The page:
Just the thought of it made Bhupesh Marwah see how long he could hold his breath.
Given what the instructor at the University Medical Center Boot Camp for New Dads told his class the other night – David Nearhouse said the worst smell in the world is when an infant first unloads after switching from breast milk to formula – the 40-year-old Marwah has thought long and hard about what to do should that situation arise.
He can’t hold his breath long enough, he now realizes, to change the diaper, throw it away, and spray air freshener.
"I’ve decided if that happens I won’t change my baby in a small enclosed room, but in a big open room," said the 7-Eleven convenience store manager whose wife, Monica, is expecting their first child in September. "And I’ll have a fan to blow the smell away from me and the baby. That smell isn’t something I want to experience."
Marwah, bless his heart, couldn’t have been more serious.
"It’s good to know what you’re going to face," he said after the recent class that saw him pay close attention to everything said by Nearhouse, Dr. Israel Temple, and fellow instructor Brandon Murphy, who brought his smiling 3-month-old son, Ronan, along to help demonstrate, among other things, the secrets of diaper changing and swaddling.
"This class had some very serious information," Marwah said. "When you’re learning how to take care of your baby, you’re not learning how to make a hot dog."
Fifteen men, one of whom gave support to his brother-in-law, came together the other night at UMC’s Family Resource Center to learn about the mysteries of new fatherhood, and not one appeared to think fatherhood would be as simple as learning how to place, and then dress with mustard and relish, a frank on a bun.
The way Assemblyman James Ohrenschall – the Democrat represents Clark County District 12 – struggled with swaddling a doll, there appeared to be a chance that he’d still be practicing when the sun came up.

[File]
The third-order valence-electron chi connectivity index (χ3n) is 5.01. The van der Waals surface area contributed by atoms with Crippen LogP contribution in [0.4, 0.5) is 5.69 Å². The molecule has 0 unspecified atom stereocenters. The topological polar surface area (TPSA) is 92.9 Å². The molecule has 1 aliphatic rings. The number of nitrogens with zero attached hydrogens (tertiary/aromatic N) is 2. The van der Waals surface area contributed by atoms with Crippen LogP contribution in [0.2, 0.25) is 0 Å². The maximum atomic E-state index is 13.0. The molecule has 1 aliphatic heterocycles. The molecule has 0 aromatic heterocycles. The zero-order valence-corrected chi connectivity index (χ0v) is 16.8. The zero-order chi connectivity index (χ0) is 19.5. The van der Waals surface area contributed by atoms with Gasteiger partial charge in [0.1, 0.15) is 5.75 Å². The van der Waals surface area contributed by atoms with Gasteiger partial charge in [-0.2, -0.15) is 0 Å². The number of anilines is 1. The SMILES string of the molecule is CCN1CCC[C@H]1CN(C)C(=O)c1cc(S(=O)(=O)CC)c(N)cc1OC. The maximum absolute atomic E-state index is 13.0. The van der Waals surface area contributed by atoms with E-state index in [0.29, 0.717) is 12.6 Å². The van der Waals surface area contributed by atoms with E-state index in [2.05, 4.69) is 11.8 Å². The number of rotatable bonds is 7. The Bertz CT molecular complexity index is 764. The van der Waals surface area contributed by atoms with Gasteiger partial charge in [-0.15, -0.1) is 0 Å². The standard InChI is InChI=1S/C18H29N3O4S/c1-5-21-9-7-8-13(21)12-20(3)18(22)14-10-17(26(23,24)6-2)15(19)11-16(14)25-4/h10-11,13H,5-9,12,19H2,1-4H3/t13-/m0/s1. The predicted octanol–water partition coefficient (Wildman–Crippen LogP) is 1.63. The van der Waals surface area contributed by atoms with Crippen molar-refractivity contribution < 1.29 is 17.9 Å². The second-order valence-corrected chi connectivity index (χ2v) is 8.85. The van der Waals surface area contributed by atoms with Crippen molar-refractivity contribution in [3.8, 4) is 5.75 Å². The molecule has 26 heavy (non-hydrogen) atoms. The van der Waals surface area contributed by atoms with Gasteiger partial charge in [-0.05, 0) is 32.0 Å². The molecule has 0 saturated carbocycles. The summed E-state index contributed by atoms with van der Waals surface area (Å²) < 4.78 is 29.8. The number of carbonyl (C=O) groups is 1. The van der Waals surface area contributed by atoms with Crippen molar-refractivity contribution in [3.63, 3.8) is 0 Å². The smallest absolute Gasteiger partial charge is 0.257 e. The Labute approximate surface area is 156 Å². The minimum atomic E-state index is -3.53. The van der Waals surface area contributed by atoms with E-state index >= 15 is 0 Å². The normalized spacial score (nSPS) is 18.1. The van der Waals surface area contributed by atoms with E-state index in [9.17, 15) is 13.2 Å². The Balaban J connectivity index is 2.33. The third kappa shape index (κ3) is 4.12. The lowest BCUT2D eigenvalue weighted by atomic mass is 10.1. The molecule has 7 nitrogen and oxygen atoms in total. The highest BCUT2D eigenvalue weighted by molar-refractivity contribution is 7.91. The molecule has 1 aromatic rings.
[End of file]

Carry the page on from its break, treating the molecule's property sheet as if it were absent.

"Is this how you put the blanket?" the 39-year-old attorney asked Temple, who served up the politically correct answer of: "You’ll get it with practice. … You know, they also have blankets with Velcro out now."
Robert Whitney, a clerk whose wife, Shannon, is expecting their child, didn’t even try to swaddle.
"I was chicken," he said after class. "I’ll have to wait until the baby’s born and just go for it."
Ohrenschall, who successfully fought to get more treatment funding for autistic children in the 2011 legislative session, said he has told his expectant significant other, Rianna Durrett, that he now believes the reason he wasn’t good at swaddling is because the blanket was too large for the doll.
Political swaddling or, rather, waffling aside, as Murphy, the son of Clark County Coroner Michael Murphy, changed his son – Ronan wiggled just a tad – he said to remember that when opening a baby boy’s diaper, the air on his genitals may cause him to pee skyward.
"You may have to duck," Murphy said, adding that one technique for escaping a urine shot is to open, and then quickly close, the diaper before changing a baby boy. "There are little things that you’ll learn."
Attorney Trevor Hayes, whose wife, Erin, is expecting their child next month, hoped so: "I’m afraid I’ll put the diaper on backwards."